The ability of a country to pay taxes must always be proportioned, in a great degree, to the quantity of money in circulation, and to the celerity with which it circulates. Commerce, contributing to both these objects, must of necessity render the payment of taxes easier, and facilitate the requisite supplies to the treasury. The hereditary dominions of the Emperor of Germany contain a great extent of fertile, cultivated, and populous territory, a large proportion of which is situated in mild and luxuriant climates. In some parts of this territory are to be found the best gold and silver mines in Europe. And yet, from the want of the fostering influence of commerce, that monarch can boast but slender revenues. He has several times been compelled to owe obligations to the pecuniary succors of other nations for the preservation of his essential interests, and is unable, upon the strength of his own resources, to sustain a long or continued war.

The ability of a country to pay taxes must always be proportioned, in a great degree, to the quantity of money in circulation, and to the speed with which it circulates.  Trade provides the impetus both for having money in circulation and its easy transfer from place to place.  Consequently, collecting taxes becomes easier and facilitates filling the treasury.  The territory of Germany contains much fertile, cultivated and populous land, a large proportion of which benefits from a mild climate.  Some of the best gold and silver mines in Europe are located within this territory.  In spite of all of this, there is still a problem raising revenues, because of a lack of commerce.   Germany’s monarch has been forced to borrow from other nations on several occasions and has been unable to sustain a long war on the strength of his own resources.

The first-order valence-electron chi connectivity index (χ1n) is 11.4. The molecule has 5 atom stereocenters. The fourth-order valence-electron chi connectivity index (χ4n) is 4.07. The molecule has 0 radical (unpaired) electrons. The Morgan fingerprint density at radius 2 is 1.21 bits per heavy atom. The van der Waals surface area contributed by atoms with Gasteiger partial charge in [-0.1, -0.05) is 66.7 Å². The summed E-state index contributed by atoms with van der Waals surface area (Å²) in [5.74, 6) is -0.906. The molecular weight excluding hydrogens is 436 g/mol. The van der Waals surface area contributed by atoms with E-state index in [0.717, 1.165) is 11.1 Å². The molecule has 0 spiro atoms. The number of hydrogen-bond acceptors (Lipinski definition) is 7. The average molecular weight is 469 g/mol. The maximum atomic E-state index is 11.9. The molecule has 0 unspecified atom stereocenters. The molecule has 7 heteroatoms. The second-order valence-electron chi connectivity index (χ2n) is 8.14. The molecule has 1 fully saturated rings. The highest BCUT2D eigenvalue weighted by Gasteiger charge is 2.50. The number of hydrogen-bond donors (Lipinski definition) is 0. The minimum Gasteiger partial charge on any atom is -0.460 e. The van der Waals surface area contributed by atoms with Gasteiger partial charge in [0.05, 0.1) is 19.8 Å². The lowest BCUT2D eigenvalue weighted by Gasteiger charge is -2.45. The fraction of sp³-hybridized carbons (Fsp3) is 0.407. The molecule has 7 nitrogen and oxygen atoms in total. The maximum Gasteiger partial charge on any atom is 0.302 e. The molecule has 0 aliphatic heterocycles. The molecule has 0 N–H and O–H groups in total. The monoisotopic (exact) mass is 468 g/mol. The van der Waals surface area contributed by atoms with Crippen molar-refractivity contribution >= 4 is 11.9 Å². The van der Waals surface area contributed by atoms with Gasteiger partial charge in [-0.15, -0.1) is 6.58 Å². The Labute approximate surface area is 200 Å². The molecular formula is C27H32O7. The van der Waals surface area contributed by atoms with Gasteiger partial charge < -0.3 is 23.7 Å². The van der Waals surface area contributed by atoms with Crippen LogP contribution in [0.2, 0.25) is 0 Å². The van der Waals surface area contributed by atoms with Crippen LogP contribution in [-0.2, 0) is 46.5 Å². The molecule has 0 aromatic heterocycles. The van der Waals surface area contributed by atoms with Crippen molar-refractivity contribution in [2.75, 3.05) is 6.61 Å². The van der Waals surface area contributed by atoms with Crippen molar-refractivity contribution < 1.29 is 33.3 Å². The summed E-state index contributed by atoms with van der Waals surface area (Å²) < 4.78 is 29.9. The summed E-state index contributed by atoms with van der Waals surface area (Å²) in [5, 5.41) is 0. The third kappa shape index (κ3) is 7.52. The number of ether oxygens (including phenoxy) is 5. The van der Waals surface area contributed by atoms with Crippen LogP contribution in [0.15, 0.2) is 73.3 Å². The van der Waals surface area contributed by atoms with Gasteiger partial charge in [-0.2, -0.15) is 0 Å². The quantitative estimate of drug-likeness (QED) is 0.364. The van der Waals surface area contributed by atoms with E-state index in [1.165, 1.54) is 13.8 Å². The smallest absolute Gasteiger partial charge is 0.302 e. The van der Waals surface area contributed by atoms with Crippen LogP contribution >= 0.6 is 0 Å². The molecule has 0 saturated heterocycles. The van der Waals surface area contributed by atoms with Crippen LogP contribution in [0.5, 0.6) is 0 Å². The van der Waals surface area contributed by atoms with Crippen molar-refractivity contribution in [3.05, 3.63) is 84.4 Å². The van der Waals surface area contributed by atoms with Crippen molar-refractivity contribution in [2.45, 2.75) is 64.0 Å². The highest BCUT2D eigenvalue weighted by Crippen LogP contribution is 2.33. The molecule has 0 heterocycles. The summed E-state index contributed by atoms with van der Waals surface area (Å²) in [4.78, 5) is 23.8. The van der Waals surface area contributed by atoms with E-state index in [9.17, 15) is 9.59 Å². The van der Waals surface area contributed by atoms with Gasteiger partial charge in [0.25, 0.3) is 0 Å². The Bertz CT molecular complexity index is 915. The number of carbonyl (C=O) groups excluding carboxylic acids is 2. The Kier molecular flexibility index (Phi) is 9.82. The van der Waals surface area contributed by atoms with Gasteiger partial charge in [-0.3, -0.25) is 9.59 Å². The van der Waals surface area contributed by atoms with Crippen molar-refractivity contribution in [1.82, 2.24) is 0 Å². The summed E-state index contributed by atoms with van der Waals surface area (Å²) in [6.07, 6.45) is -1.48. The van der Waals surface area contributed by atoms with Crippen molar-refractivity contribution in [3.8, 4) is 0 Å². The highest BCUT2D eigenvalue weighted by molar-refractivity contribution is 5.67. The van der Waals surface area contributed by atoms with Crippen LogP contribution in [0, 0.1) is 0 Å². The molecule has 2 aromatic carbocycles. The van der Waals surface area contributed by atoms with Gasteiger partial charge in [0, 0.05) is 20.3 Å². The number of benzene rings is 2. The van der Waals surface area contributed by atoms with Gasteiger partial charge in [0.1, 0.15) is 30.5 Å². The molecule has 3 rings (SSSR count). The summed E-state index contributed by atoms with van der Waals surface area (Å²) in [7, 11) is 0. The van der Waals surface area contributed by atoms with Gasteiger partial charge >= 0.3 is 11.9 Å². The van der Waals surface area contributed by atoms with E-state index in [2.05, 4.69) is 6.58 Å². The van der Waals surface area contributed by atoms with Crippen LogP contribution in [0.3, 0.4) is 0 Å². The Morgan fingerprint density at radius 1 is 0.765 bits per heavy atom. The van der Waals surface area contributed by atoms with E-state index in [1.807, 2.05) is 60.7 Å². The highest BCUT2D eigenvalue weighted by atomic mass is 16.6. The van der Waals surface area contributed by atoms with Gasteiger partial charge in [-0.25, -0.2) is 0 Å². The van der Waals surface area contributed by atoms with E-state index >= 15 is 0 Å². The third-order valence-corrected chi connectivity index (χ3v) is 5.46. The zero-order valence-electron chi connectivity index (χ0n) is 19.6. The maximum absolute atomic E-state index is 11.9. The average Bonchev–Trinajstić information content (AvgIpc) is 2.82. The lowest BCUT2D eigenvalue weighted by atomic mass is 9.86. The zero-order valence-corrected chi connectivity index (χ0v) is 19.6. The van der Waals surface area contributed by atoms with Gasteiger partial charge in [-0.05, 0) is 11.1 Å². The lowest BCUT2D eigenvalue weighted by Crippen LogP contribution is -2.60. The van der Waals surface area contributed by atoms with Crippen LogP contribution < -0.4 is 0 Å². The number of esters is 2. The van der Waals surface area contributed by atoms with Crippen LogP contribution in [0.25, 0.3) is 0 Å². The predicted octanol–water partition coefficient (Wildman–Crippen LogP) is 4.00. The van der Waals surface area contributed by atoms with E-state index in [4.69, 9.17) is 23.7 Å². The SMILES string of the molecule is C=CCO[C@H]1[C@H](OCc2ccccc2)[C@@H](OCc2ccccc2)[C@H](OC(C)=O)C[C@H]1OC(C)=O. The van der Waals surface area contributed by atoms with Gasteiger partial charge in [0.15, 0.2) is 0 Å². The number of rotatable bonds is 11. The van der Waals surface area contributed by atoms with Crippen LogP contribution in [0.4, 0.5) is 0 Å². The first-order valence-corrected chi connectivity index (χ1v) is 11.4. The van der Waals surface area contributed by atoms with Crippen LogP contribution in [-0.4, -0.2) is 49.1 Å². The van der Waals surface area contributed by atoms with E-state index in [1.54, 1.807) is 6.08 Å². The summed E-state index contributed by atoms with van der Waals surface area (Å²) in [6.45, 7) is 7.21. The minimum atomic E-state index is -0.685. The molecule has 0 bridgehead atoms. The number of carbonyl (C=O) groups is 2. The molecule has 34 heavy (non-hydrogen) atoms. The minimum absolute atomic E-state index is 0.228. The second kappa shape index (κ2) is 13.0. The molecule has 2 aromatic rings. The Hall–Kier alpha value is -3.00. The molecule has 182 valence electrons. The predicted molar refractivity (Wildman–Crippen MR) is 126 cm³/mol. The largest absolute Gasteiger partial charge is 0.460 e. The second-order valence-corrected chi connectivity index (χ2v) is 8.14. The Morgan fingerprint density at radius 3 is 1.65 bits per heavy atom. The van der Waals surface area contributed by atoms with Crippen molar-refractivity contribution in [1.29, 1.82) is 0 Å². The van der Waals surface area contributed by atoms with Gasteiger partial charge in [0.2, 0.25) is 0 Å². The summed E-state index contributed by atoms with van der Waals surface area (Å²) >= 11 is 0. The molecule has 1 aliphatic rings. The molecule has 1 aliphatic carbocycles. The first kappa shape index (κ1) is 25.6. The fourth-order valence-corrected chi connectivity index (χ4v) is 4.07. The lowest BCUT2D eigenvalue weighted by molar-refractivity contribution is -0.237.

But it is not in this aspect of the subject alone that Union will be seen to conduce to the purpose of revenue. There are other points of view, in which its influence will appear more immediate and decisive. It is evident from the state of the country, from the habits of the people, from the experience we have had on the point itself, that it is impracticable to raise any very considerable sums by direct taxation. Tax laws have in vain been multiplied; new methods to enforce the collection have in vain been tried; the public expectation has been uniformly disappointed, and the treasuries of the States have remained empty. The popular system of administration inherent in the nature of popular government, coinciding with the real scarcity of money incident to a languid and mutilated state of trade, has hitherto defeated every experiment for extensive collections, and has at length taught the different legislatures the folly of attempting them.

But it is not only through commerce that Union aids in providing revenue for the state.  There are other factors as well which we will show have an even more immediate impact.  Looking at the current state of affairs in the country, it should be obvious  that it is not practical to raise large amounts of revenue through direct taxation.  The habits of the people and our experience have proven this point.  In spite of numerous tax laws and new methods of collection, the treasuries of the States have remained empty.  The bureaucratic nature of democratic governments, coupled with the real scarcity of money (due to the insipid state of commerce), have made every attempt to collect significant revenues a failure.  The various States’ legislatures have learned the folly of attempting them.

No person acquainted with what happens in other countries will be surprised at this circumstance. In so opulent a nation as that of Britain, where direct taxes from superior wealth must be much more tolerable, and, from the vigor of the government, much more practicable, than in America, far the greatest part of the national revenue is derived from taxes of the indirect kind, from imposts, and from excises. Duties on imported articles form a large branch of this latter description.